Friday was the end of a kind of Brexit. But my depressing conclusion is that today shows people are getting ready for Brexit II.


What if Harry Kane had played? (a 2 a.m. ramble, with very little football content)

Years ago, I read a piece of what-iffery by someone who is now a respected psephologist. It all started from the most modest premise: in the 1970 World Cup quarter finals, England’s goalkeeper Gordon Banks couldn’t play because of a terrible stomach bug. After his substitute played poorly, England lost the match and was knocked out. Not a big event in itself, but it happened three days before a general election, and that election turned out to be a surprise win for the opposition. The suggestion of the writer was that a well-timed World Cup victory might have been just enough to put history down a very different path.

Banks KaneFast forward to 2018, and the parallel is striking. This time, we have the nation euphoric about having finally, finally won a penalty shootout, and a time in politics when the future is very, very uncertain. I can see someone else speculating in thirty years, what might have happened had Kane been sent on during England-Belgium, if he’d managed to win the match. England end up elsewhere in the draw, and find themselves knocked out in a surprise loss to Japan. Rather than ending the week with an optimistic sense that the best can always happen, we could have finished with a redoubled sense that England’s glories ended before we were born. And that difference could honestly change the future of the UK.


This seems to be the crunch week on Brexit. I’ve thought that before, and the government has kicked the can down the road – but now we’re out of road, and it really might be the moment at which the Tory party descends into civil war.

Politics for a long time has been on a knife edge; now people are pushing it down onto the blade.

On a surface, the news doesn’t seem that different from the past fifty weeks of Brexit discussions. The government is trying to figure out what it wants out of Brexit, and is putting forward some ideas that are not popular with some of their MPs. The hard Brexiteers under Jacob Rees-Mogg aren’t happy, but then they haven’t been happy with anything short of subsidised re-enactment of the battle of Waterloo and mandatory Rule Britannia for the under fives.

What’s special? Two things – time and trust.

On time, we haven’t got any. It’s been said for a long time that we don’t have enough time to prepare for a no-deal scenario. We may now have passed the point at which we have time to make any kind of deal at all. The ‘essay crisis’ model that the British side tends towards isn’t an option for the Brussels machine and its constitutional requirements for clearing a deal. Those in the know said we have until October, and the chances of sorting this out by then is now zero.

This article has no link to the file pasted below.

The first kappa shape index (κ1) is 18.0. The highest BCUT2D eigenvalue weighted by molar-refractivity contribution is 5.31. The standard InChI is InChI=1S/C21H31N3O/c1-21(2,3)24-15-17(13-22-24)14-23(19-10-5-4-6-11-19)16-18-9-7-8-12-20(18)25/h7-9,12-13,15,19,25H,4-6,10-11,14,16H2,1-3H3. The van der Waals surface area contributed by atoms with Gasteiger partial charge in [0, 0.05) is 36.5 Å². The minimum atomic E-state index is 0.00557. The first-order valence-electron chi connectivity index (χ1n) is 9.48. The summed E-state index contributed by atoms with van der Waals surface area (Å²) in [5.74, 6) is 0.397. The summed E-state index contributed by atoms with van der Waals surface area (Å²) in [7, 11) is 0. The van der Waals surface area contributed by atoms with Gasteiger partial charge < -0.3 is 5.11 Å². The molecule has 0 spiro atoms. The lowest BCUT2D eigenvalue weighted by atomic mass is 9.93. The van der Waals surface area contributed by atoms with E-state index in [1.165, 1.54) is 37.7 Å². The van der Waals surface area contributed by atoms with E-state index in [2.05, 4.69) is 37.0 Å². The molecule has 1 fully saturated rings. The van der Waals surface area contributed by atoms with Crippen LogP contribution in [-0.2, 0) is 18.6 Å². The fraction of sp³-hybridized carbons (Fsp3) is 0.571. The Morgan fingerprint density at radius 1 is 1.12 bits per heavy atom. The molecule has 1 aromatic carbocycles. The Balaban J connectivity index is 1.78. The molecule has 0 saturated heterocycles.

In a world where we have no long-term deal agreed, all of the beautiful options are reduced to two – do you crash out with absolutely no deal, or do you slip into the twilight of an endless transition period while you work out the tricky bits. In the past few weeks, the starkness of this choice has become apparent. And one side of the Tory party cannot accept one option; and another side cannot accept the other.

There’s also a sense that the PM has no one left who trusts her. It’s not surprising – trust in politics is about the exchange of political capital, and she hasn’t had any to spend since last year’s election. It was clear, after the reshuffle-that-wasn’t, that she hadn’t the authority to sack or move anyone, and the reason she was in office was primarily because no one wanted to go to the hassle of removing her. Such a situation isn’t compatible with negotiating the greatest rewriting of our system of government in a century.

You can go into exhaustive detail about who lost trust when, but the important thing is that no one has any left now. If you’re a remainer Tory, you feel betrayed by the shenanigans around the EU Withdrawal Bill; if you’re a hard Brexiteer you see so many compromises already made to the vision of a pure, free Britain capable of doing all the things that make you a fan of Brexit in the first place, and feel disinclined to make any more.

I don’t want to get caught up with who is right or wrong here, but it does look a little self-inflicted by the Brexiteers. Both of these problems would have been solved by a credible vision for how Brexit was going to work, rather than just why it’s important and how it’s going to be amazing. The fact that the Moggs and Davises of the world have never deigned to consider the nuts and bolts has meant that pretty much every practical decision that has been resolved has moved us back towards the status quo, and every decision where they’ve thrown a strop and prevented a decision being taken has seen us moved closer to the point where there’s no time to make a deal.

How it starts

These two factors are also leading to something miraculous and unheralded in British politics – Theresa May may be about to make a decision. It seems that her vision of Brexit may finally be laid out. Certainly there’s been a lot of chatter on the wires which would be consistent with preparing to do just that.